If you still think social media is for teenagers and indie bands only, you’re missing out on a highly developed new business playground. Just recently, Facebook announced that over 24 million small businesses currently maintain active pages on their platform. Although Facebook also offers valuable PPC opportunities for companies, creating a profile and connecting with customers is completely free, and should be fully utilized by any serious charter business. Here’s how:
Start by creating a business page which people can ‘like’. Remember what your clients want to see on your website above all? Use this space to upload new photos from your trips and chunks of fishing reports on a daily basis. Also, be sure to give prompt responses to any customer questions, as well as be relatively engaged with most discussions on your profile.
Pro tip: consider holding a contest on your page, where a winner gets, say, 20 or 50% off of any of your packages, or even an entirely free trip: whatever you can manage to give away. Announce the contest everywhere you can and call your previous clients to inform them about the prizes. These sorts of mini-campaigns can be very effective in generating high amount of traffic to your profile. And once the people swarm in, it’s your time to shine.
You should use Twitter, on the other hand, to create somewhat of a live feed of your fishing trips, and frequently share fish-related trivia and pop quizzes. Since Twitter’s search engine resembles that of Google’s, you’re bound to get more traffic if you understand how potential customers look for information on it. Make sure your Twitter name clearly points out to your location, rather than it being just the name of your business, as people are more likely to follow the same ‘city’+ ‘fishing charter/trips’ pattern in their queries.
Video material is becoming recognized as increasingly relevant by businesses and search engines alike. This is where that high quality camera carries an added value: keep on the lookout should anything of potentially ‘viral’ value happen on any of your trips. Your huge catch got snatched by an even larger fish? You had a 30-minute gladiator battle with a 1000lbs+ Blue Marlin? Edit the video with some music, and put your website link on the video’s beginning and end. YouTube is a must, but other video-based social apps like Vine are exploding as well. I know it might seem overwhelming to keep up with all of the latest fabs of online social activity, but guess what? That’s exactly what the those 70% of companies that failed thought as well.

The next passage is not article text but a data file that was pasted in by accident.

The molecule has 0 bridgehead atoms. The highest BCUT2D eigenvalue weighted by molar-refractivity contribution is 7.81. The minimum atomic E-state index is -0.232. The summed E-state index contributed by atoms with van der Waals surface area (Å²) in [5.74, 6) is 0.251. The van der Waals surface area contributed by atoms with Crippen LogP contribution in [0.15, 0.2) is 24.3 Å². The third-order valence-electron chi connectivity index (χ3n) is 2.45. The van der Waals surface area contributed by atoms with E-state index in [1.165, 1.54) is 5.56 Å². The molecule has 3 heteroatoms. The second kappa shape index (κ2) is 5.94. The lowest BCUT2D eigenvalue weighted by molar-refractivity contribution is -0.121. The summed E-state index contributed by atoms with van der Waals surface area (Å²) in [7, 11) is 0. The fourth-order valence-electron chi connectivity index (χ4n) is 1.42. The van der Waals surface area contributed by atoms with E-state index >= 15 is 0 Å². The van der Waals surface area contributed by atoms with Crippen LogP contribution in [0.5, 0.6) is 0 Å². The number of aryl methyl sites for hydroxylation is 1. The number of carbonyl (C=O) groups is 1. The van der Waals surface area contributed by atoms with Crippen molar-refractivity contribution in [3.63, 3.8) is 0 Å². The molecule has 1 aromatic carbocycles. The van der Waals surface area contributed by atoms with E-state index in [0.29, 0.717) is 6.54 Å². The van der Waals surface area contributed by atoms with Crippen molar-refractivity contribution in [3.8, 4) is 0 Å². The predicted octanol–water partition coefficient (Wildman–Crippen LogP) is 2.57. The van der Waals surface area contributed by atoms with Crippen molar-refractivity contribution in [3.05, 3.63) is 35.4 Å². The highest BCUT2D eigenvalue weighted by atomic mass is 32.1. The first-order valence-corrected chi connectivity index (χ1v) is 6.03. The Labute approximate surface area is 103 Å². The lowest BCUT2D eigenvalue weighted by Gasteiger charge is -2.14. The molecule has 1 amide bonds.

Pro Tip: Many of your competitors probably implement some of these techniques already. But how many of them do you know that run a podcast where they invite other captains and experts to talk about fish-related topics, or keep a weekly vlog? Remember, it’s all about finding the edge, and keeping one step ahead of the others.
4. Repeat Customers & Referrals
If your contact with the customer ends the moment that they step off your vessel, you’re losing a potentially invaluable resource. Providing your customer with a great fishing experience is a good start for repeat business, but it won’t get the job done by itself, and most of the times isn’t even a necessary prerequisite. Your primary goal after the trip should be to make sure the customer remembers you in a positive light, which can be accomplished through several simple, yet very effective ways.
Enter the newsletter. At a glance, this looks like just another follow-up email that you would send to the existing customers. In reality though, it’s a clever reminder of just how amazing the entire experience was for the clients, and more importantly, exactly what you think will make their next fishing trip even better than the last. Remember to make this sort of communication helpful and informative-similar to your blog, ensure that the information you provide in the newsletter are of actual value to the customers, and are something that they will look forward to reading.
But apart from that, try and give a personal touch to each newsletter separately. Was there anything especially fun or memorable that happened during the trip? Were you able to develop a couple of inside jokes with the customers during an 8 hour fishing voyage out on the blue ocean (which you definitely should have)? Integrate those moments throughout the newsletter to create a nostalgic environment which compels the customers to want to relive the entire experience all over again.